Malignant Hyperthermia Deaths Related to Inadequate Temperature Monitoring

Marilyn Larach hit another home run with her analysis of the NAMHR in this month’s A&A. She clearly demonstrated worse outcomes (including death!) when patients who develop MH didn’t have their temperature monitored during the case. In an accompanying editorial, Steve Shafer highlighted Marilyn’s article and succinctly summed up the prevailing controversial attitude among anesthesia providers by stating:

“If you don’t monitor core temperature routinely, start today. Do it right, with a continuous electronic measurement of core temperature. Tell risk management at your facility that every patient deserves the benefits of continuous core temperature monitoring, and that the economic risks of not monitoring are easily outweighed by the economic benefit in lives saved. This is better than explaining to patients, parents, or the next of kin, why you chose to save $6.”

On the basis of this article, MHAUS is revising its current temperature recommendations. You can see them (and comment on them) here.
Here’s the abstract:

BACKGROUND: AMRA (adverse metabolic or muscular reaction to anesthesia) reports submitted to The North American Malignant Hyperthermia Registry of the Malignant Hyperthermia Association of the United States from 1987 to 2006 revealed a 2.7% cardiac arrest and a 1.4% death rate for 291 malignant hyperthermia (MH) events. We analyzed 6 years of recent data to update MH cardiac arrest and death rates, summarized characteristics associated with cardiac arrest and death, and documented differences between early and recent cohorts of patients in the MH Registry. We also tested whether the available data supported the hypothesis that risk of dying from an episode of MH is increased in patients with inadequate temperature monitoring.

METHODS: We included U.S. or Canadian reports of adverse events after administration of at least 1 anesthetic drug, received between January 1, 2007, and December 31, 2012, with an MH clinical grading scale rank of “very likely MH” or “almost certain MH.” We excluded reports that, after review, were judged to be due to pathologic conditions other than MH. We analyzed patient demographics, family and patient anesthetic history, anesthetic management including temperature monitoring, initial dantrolene dose, use of cardiopulmonary resuscitation, MH complications, survival, and reported molecular genetic DNA analysis of RYR1 and CACNA1S. A one-sided Cochran-Armitage test for proportions evaluated associations between mode of monitoring and mortality. We used Miettinen and Nurminen’s method for assessing the relative risk of dying according to monitoring method. We used the P value of the slope to evaluate the relationship between duration of anesthetic exposure before dantrolene administration and peak temperature. We calculated the relative risk of death in this cohort compared with our previous cohort by using the Miettinen and Nurminen method adjusted for 4 comparisons.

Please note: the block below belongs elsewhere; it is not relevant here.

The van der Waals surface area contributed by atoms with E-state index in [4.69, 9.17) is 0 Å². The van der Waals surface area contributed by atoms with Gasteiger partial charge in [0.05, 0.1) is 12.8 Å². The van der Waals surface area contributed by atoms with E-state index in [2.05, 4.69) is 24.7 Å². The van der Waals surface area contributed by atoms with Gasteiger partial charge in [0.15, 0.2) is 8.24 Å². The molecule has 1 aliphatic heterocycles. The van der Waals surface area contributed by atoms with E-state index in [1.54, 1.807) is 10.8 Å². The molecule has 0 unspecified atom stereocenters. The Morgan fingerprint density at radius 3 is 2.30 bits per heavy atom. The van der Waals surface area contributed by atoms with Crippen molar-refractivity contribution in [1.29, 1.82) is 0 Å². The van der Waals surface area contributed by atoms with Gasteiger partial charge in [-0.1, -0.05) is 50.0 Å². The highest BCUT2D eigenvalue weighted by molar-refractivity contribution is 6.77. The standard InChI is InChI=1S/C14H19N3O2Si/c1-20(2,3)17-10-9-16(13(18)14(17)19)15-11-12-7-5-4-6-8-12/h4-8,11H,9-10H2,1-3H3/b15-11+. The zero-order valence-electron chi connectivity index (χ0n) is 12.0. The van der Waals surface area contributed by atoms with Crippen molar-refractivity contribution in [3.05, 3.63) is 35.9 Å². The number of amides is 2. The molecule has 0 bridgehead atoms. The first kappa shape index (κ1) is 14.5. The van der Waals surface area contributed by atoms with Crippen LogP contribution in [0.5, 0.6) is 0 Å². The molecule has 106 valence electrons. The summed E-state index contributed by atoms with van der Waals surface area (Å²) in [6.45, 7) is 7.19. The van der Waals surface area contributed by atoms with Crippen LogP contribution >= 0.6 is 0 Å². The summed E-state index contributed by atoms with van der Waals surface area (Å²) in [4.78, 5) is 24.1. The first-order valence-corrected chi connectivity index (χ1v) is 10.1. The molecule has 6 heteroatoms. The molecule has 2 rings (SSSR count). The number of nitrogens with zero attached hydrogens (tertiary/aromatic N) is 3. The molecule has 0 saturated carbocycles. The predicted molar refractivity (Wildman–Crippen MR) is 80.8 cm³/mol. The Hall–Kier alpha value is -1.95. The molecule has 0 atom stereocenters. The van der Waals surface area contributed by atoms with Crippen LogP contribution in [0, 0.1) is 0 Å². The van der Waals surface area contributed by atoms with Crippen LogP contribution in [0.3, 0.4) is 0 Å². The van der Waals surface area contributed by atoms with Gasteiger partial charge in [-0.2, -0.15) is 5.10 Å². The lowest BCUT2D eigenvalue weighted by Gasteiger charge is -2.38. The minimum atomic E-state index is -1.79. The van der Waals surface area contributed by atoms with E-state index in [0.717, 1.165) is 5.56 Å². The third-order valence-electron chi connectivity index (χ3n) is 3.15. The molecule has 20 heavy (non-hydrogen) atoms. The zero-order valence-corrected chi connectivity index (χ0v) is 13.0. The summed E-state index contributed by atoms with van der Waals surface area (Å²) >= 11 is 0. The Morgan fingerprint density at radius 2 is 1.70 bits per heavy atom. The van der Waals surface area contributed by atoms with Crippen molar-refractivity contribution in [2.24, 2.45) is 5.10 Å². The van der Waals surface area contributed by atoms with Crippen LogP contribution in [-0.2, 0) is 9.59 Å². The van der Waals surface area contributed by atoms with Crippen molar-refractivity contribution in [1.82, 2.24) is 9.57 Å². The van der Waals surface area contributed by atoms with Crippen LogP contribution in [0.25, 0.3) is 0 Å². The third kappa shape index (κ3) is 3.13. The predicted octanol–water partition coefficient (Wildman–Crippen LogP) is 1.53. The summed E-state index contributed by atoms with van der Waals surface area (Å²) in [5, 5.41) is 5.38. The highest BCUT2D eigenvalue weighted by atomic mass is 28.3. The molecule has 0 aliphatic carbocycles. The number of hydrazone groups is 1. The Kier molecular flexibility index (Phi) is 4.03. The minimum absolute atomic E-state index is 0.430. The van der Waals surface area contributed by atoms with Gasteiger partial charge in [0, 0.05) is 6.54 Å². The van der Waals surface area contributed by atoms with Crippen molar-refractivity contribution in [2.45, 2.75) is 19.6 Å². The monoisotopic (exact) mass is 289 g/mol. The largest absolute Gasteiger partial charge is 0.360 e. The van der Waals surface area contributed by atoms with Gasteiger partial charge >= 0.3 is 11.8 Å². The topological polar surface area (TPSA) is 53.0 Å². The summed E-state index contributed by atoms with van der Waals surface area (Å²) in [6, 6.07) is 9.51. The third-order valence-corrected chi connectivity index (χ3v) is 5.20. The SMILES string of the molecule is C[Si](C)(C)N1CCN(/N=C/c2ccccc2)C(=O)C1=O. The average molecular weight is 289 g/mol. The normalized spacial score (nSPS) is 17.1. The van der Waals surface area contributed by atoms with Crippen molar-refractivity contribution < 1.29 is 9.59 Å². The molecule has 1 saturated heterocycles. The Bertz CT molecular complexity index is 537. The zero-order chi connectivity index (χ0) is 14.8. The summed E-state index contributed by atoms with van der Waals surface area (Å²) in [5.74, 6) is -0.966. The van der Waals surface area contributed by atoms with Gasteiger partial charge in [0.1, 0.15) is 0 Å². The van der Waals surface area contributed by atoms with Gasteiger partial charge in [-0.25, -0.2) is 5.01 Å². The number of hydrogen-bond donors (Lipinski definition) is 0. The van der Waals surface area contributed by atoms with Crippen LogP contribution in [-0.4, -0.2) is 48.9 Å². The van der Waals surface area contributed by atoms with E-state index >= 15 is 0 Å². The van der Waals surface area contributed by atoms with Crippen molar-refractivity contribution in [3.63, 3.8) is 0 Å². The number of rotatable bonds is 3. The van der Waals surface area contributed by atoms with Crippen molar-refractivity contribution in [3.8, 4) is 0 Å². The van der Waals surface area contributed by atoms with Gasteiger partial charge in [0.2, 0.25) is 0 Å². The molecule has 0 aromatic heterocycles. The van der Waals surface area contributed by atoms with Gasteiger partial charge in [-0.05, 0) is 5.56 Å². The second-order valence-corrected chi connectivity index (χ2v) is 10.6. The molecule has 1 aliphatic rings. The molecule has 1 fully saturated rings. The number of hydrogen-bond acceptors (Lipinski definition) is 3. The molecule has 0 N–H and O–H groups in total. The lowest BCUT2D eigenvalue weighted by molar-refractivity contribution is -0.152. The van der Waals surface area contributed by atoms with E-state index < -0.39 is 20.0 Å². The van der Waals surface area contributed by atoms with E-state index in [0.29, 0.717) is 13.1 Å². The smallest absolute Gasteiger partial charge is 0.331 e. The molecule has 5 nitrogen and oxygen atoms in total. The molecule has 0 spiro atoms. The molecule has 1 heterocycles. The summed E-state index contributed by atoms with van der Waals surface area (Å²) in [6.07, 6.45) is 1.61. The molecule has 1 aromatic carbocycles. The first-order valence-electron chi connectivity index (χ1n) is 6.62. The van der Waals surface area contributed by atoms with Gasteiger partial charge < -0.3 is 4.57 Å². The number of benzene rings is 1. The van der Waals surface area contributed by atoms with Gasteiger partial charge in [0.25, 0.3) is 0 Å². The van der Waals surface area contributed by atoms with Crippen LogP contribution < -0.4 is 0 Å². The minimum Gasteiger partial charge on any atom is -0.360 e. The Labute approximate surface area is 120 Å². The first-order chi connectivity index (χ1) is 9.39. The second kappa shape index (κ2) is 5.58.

RESULTS: Of 189 AMRA reports, 84 met our inclusion criteria. These included 7 (8.3%) cardiac arrests, no successful resuscitations, and 8 (9.5%) deaths. Of the 8 patients who died, 7 underwent elective surgeries considered low to intermediate risk. The average age of patients who died was 31.4 ± 16.9 years. Five were healthy preoperatively. Three of the 8 patients had unrevealed MH family history. Four of 8 anesthetics were performed in freestanding facilities. In those who died, 3 MH–causative RYR1 mutations and 3 RYR1 variants likely to have been pathogenic were found in the 6 patients in whom RYR1 was examined. Compared to core temperature monitoring, the relative risk of dying with no temperature monitoring was 13.8 (lower limit 2.1). Compared to core temperature monitoring, the relative risk of dying with skin temperature monitoring was 9.7 (1.5). Temperature monitoring mode best distinguished patients who lived from those who died. End-tidal CO2 was the worst physiologic measure to distinguish patients who lived from those who died. Longer anesthetic exposures before dantrolene were associated with higher peak temperatures (P = 0.00056). Compared with the early cohort, the recent cohort had a higher percentage of MH deaths (4/291 vs 8/84; relative risk = 6.9; 95% confidence interval, 1.7–28; P = 0.0043 after adjustment for 4 comparisons).

CONCLUSIONS: Despite a thorough understanding of the management of MH and the availability of a specific antidote, the risk of dying from an MH episode remains unacceptably high. To increase the chance of successful MH treatment, the American Society of Anesthesiologists and Malignant Hyperthermia Association of the U.S. monitoring standards should be altered to require core temperature monitoring for all general anesthetics lasting 30 minutes or longer.

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